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«Vermont Technical College Catalog 2009-2010 Bachelor of Science Architectural Engineering Technology Business Technology and Management Computer ...»

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This course is intended to introduce students to the fundamentals of environmental biology. It is an introduction to the structure and biota of several aquatic and terrestrial ecosystems and students investigate why species occupy specific habitats. The course includes an introduction to Vermont’s aquatic and terrestrial ecosystems; spatial and temporal changes in ecosystems and species; critical observation; and interpretation of landscapes. The course will stress communication skills, as well as critical thinking and teamwork; 3 hours of lecture and 2 hours of laboratory per week. Prerequisite: None BIO 1030 Nutrition (3) fall The course focus is to provide sound, relevant background knowledge in the science of human nutrition and to translate the scientific principles of nutrition into applicable concepts of care. The course offers opportunities for the student to identify dietary modifications relating to the developmental stage of the patient. It implements the philosophy and objectives of the nursing and allied health programs by identifying the role of adequate nutrition in maintaining the health of the individual throughout the life-span; 3 hours of lecture per week. Prerequisite: None BIO 1220 Botany (4) spring This course provides students with an understanding of the fundamentals of plant growth and development.

Higher plant structure, metabolism, growth regulators, and mineral nutrition are emphasized. Students also become acquainted with the diversity of plants and plant-like organisms through study of bacteria, viruses, algae, fungi, mosses, and lower vascular plants; 3 hours of lecture, 3 hours of laboratory per week.

Prerequisite: None BIO 2011 Human Anatomy & Physiology I (4) fall This course is an introduction to the structure and function of the human body. It emphasizes the properties of cells, tissues, and organ systems and their relationships in health and disease. Topics include general body organization and function; cellular physiology and histology; and the anatomy and physiology of each organ system. Laboratory work parallels lecture topics and includes microscopy, study of human anatomical models, dissection of appropriate laboratory specimens, and physiologic experimentation; 3 hours of lecture, 3 hours of laboratory per week. Prerequisite: None

Course Descriptions

BIO 2012 Human Anatomy & Physiology II (4) spring/winter A continuation of BIO 2011, this portion of the course includes the study of the structure and function of the endocrine system, circulatory system, immune system, respiratory system, digestive system, excretory system, and reproductive system. Other topics covered include acid/base balance and electrolyte balance.

Laboratory work parallels lecture topics and includes microscopy, dissection of appropriate laboratory specimens, and study of human anatomical models; 3 hours of lecture, 3 hours of laboratory per week.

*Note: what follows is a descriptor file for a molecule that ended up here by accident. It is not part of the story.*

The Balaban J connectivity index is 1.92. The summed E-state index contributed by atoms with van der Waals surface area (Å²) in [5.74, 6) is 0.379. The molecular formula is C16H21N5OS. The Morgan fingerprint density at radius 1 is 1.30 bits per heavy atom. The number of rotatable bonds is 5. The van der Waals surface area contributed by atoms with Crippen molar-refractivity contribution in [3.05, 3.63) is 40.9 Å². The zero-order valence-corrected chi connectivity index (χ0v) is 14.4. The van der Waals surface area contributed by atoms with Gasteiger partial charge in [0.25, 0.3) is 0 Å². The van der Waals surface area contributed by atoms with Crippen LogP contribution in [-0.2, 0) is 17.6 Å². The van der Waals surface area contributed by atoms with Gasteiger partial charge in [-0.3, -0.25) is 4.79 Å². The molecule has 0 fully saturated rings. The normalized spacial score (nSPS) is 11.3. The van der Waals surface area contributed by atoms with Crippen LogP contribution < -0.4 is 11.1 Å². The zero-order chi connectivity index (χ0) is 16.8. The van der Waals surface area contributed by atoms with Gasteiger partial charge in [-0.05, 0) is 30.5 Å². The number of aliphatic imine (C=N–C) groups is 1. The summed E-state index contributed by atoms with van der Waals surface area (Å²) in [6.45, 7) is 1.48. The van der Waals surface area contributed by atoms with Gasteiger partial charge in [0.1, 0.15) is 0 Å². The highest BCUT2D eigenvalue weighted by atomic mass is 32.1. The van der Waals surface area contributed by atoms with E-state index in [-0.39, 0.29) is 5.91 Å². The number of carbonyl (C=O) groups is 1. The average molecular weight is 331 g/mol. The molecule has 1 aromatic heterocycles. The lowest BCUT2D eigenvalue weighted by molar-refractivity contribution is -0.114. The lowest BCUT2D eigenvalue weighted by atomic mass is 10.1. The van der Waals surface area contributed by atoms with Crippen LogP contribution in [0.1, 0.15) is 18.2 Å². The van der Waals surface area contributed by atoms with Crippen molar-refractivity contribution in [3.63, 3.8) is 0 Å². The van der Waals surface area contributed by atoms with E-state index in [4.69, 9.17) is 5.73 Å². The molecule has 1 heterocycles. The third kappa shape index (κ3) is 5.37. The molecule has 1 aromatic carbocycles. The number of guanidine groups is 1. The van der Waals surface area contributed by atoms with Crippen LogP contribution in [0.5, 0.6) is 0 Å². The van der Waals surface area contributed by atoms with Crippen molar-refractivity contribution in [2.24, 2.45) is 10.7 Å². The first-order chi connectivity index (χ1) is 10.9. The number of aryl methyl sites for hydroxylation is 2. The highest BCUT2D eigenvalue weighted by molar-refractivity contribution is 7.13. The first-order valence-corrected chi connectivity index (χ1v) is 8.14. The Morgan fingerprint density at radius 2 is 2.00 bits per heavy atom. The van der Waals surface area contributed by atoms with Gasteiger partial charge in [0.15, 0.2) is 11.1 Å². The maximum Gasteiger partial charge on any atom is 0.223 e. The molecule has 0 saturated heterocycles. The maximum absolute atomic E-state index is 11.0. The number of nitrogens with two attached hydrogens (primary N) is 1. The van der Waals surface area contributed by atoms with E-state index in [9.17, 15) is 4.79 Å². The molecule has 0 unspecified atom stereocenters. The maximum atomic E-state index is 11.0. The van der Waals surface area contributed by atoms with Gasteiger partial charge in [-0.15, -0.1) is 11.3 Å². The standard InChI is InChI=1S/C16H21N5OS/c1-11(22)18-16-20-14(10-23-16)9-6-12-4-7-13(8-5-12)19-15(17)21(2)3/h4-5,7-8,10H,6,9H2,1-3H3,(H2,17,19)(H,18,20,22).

Prerequisite: BIO 2011 BIO 2030 Plant Pathology (3) spring Students explore the organisms and environmental factors that cause plant diseases. The biology of fungi, bacteria, and viruses, including their life histories, is studied extensively. A systematic approach to discovery and identification of plant disease is examined. Students learn to recognize disease symptoms. All methods of control are covered, but more emphasis is placed on bio-rational techniques; 2 hours of lecture, 3 hours of laboratory per week. Prerequisite: BIO 2040 or instructor permission BIO 2040 Entomology (3) fall Entomology examines the biology and control of insect and other related invertebrate pests that attack ornamental plants. Students study insect morphology, anatomy, life processes, and ecology. Special emphasis is placed on insect identification and life histories. Students explore control strategies as part of an integrated approach to pest management. The most effective, least toxic, and sustainable methods of insect control are highlighted; 2 hours of lecture, 3 hours of laboratory per week. Prerequisite: Sophomore standing or instructor permission BIO 2120 Elements of Microbiology (4) fall/spring/summer This course offers the student an opportunity to examine organisms that are too small to be seen with the naked eye. This is a comprehensive study of the basic principles of microbiology. A brief survey of the history of the science is given. Emphasis is placed on understanding the variety and differences of microbes and their relationship to humans. Virtual laboratory study and in-laboratory demonstrations complement the lecture. Successful completion of the laboratory exercises is a partial requirement for the course; 3 hours of lecture, 3 hours of laboratory per week. Prerequisite: BIO 2012 recommended BIO 2320 Zoology (4) fall A laboratory course designed to acquaint the student with the fundamental concepts of animal biology, including molecular genetics and inheritance, evolution, and biological systems, with an emphasis on vertebrates. Previous successful completion of courses in biology and chemistry is highly desirable; 3 hours of lecture, 3 hours of laboratory per week. Prerequisite: None Business (BUS)